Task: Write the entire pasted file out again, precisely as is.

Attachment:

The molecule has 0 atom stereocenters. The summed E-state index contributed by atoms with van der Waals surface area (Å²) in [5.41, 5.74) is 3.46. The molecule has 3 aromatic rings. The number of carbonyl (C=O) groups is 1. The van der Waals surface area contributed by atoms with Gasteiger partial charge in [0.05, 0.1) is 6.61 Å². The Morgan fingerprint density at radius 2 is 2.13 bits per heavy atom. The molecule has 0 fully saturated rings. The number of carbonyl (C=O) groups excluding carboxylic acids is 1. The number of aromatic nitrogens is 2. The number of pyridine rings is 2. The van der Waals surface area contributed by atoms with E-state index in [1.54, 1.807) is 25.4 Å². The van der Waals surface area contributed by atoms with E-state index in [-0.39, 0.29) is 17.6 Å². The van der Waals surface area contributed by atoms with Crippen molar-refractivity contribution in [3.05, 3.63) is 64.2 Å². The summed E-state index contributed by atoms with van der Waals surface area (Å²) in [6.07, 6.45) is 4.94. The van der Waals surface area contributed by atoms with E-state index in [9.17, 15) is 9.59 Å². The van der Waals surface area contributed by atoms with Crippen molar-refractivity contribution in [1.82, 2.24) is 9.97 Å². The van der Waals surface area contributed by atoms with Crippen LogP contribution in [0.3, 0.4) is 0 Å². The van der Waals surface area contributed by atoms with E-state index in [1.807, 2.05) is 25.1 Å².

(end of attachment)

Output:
The molecule has 0 atom stereocenters. The summed E-state index contributed by atoms with van der Waals surface area (Å²) in [5.41, 5.74) is 3.46. The molecule has 3 aromatic rings. The number of carbonyl (C=O) groups is 1. The van der Waals surface area contributed by atoms with Gasteiger partial charge in [0.05, 0.1) is 6.61 Å². The Morgan fingerprint density at radius 2 is 2.13 bits per heavy atom. The molecule has 0 fully saturated rings. The number of carbonyl (C=O) groups excluding carboxylic acids is 1. The number of aromatic nitrogens is 2. The number of pyridine rings is 2. The van der Waals surface area contributed by atoms with E-state index in [1.54, 1.807) is 25.4 Å². The van der Waals surface area contributed by atoms with E-state index in [-0.39, 0.29) is 17.6 Å². The van der Waals surface area contributed by atoms with Crippen molar-refractivity contribution in [3.05, 3.63) is 64.2 Å². The summed E-state index contributed by atoms with van der Waals surface area (Å²) in [6.07, 6.45) is 4.94. The van der Waals surface area contributed by atoms with E-state index in [9.17, 15) is 9.59 Å². The van der Waals surface area contributed by atoms with Crippen molar-refractivity contribution in [1.82, 2.24) is 9.97 Å². The van der Waals surface area contributed by atoms with Crippen LogP contribution in [0.3, 0.4) is 0 Å². The van der Waals surface area contributed by atoms with E-state index in [1.807, 2.05) is 25.1 Å².